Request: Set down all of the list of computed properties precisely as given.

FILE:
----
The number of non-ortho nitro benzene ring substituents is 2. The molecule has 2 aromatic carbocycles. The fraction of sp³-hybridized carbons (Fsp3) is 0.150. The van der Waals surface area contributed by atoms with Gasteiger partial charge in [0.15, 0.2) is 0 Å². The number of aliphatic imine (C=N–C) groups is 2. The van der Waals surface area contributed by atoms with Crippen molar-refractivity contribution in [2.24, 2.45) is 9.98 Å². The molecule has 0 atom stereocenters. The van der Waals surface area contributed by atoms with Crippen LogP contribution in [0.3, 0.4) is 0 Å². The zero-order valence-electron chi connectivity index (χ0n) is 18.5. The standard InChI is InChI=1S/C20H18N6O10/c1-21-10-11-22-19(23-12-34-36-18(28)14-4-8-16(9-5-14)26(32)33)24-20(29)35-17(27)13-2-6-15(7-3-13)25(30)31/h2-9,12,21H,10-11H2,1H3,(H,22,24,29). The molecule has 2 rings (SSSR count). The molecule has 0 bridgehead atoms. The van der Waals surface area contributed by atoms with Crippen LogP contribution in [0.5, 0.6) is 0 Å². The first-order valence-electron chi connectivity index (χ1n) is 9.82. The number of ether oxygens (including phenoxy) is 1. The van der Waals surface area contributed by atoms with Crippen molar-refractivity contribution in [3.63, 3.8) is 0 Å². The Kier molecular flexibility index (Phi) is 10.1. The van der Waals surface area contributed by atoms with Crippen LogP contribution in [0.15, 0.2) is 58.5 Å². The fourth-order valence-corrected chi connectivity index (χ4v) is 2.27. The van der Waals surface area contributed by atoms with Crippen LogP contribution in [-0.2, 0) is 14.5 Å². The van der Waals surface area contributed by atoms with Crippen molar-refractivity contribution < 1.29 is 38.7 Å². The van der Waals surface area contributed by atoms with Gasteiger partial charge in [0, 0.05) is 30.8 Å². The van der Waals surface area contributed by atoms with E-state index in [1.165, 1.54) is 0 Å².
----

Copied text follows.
The number of non-ortho nitro benzene ring substituents is 2. The molecule has 2 aromatic carbocycles. The fraction of sp³-hybridized carbons (Fsp3) is 0.150. The van der Waals surface area contributed by atoms with Gasteiger partial charge in [0.15, 0.2) is 0 Å². The number of aliphatic imine (C=N–C) groups is 2. The van der Waals surface area contributed by atoms with Crippen molar-refractivity contribution in [2.24, 2.45) is 9.98 Å². The molecule has 0 atom stereocenters. The van der Waals surface area contributed by atoms with Crippen LogP contribution in [0.3, 0.4) is 0 Å². The zero-order valence-electron chi connectivity index (χ0n) is 18.5. The standard InChI is InChI=1S/C20H18N6O10/c1-21-10-11-22-19(23-12-34-36-18(28)14-4-8-16(9-5-14)26(32)33)24-20(29)35-17(27)13-2-6-15(7-3-13)25(30)31/h2-9,12,21H,10-11H2,1H3,(H,22,24,29). The molecule has 2 rings (SSSR count). The molecule has 0 bridgehead atoms. The van der Waals surface area contributed by atoms with Crippen LogP contribution in [0.5, 0.6) is 0 Å². The first-order valence-electron chi connectivity index (χ1n) is 9.82. The number of ether oxygens (including phenoxy) is 1. The van der Waals surface area contributed by atoms with Crippen molar-refractivity contribution in [3.63, 3.8) is 0 Å². The Kier molecular flexibility index (Phi) is 10.1. The van der Waals surface area contributed by atoms with Crippen LogP contribution in [0.15, 0.2) is 58.5 Å². The fourth-order valence-corrected chi connectivity index (χ4v) is 2.27. The van der Waals surface area contributed by atoms with Crippen LogP contribution in [-0.2, 0) is 14.5 Å². The van der Waals surface area contributed by atoms with Crippen molar-refractivity contribution < 1.29 is 38.7 Å². The van der Waals surface area contributed by atoms with Gasteiger partial charge in [0, 0.05) is 30.8 Å². The van der Waals surface area contributed by atoms with E-state index in [1.165, 1.54) is 0 Å².